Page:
One of the observations of the paper is that there is a variation with production rate. In fact, for standalone machine tools which may actually reach 60% or 70% energy usage for machining (and, thus, 40% or 30% for "all other") this maximum utilization varies with production rate as well. The takeaway is that, in production, there is a significant energy consumption for getting the machine ready for production and maintaining the machine (or line) readiness in the face of fluctuating production.

A more important observation from my perspective is that trying to estimate the energy consumption of manufacturing processes by looking only at the physical process (and the physics behind it - like metal cutting and the energy to form a chip, for example) will tell you almost nothing about the total energy consumption.

So what does this say about our "buy to fly ratio" analysis? To me, this is still a good way to characterize the efficiency of the process. In the example above (and under the assumptions detailed in the paper - the "academic fine print"!) we are utilizing at most 15% of the available energy coming into the process. That is, the transformation part of the manufacturing process is overwhelmed by the peripheral activities and requirements of the machine.

This is precisely what we were speaking about in our "low hanging fruit" discussion referenced above and what is motivating a lot of current development work by builders of and users of manufacturing machinery.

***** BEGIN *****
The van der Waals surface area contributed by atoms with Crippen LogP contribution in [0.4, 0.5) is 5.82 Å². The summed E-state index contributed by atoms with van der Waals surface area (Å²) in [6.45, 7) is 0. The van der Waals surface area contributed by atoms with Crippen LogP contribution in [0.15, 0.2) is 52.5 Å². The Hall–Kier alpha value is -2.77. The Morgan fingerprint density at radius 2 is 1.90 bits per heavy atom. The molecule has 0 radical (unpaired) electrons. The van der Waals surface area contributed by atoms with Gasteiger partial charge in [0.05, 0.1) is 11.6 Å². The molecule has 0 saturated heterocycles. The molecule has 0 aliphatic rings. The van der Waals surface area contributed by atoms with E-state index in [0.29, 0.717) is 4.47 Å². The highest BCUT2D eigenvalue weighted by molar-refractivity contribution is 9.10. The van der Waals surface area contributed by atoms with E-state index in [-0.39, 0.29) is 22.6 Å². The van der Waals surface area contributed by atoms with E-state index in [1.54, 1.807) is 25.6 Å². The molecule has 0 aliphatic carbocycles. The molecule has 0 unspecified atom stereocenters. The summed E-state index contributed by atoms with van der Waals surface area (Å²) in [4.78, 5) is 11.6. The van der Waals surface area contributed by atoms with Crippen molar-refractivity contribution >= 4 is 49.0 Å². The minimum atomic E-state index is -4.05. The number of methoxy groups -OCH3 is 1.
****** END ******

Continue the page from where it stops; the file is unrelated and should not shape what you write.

More on this to come.

Finally, one of the more prolific commenters to the blog talked about standardizing "by volume the process by which inputs, energy included, are transformed into outputs." A visual thinker! She goes on to say that with this approach "the perfect shape would be a cylinder, where all the outputs are useful, for nature, for humans or for both. The current processes are truncated cones with different "buy-to-fly" ratios symbolized by the ratio between the two bases. The cylinder's ratio is the perfect 1, no volume is lost."

The thought that came to mind when I read this was Rick Steves packing for a long trip on one of his adventures. He always seems to be wearing the same shirt and carries only a small backpack. How does he do that? If true, his "buy to fly" ratio must be close to cylindrical! That's perfection.

And, in the world of twitter - I learned of one called “50 Best Twitter Feeds To Stay On Top Of Green News”. The writer thought some of the blog readers might find it interesting. So, happy twittering!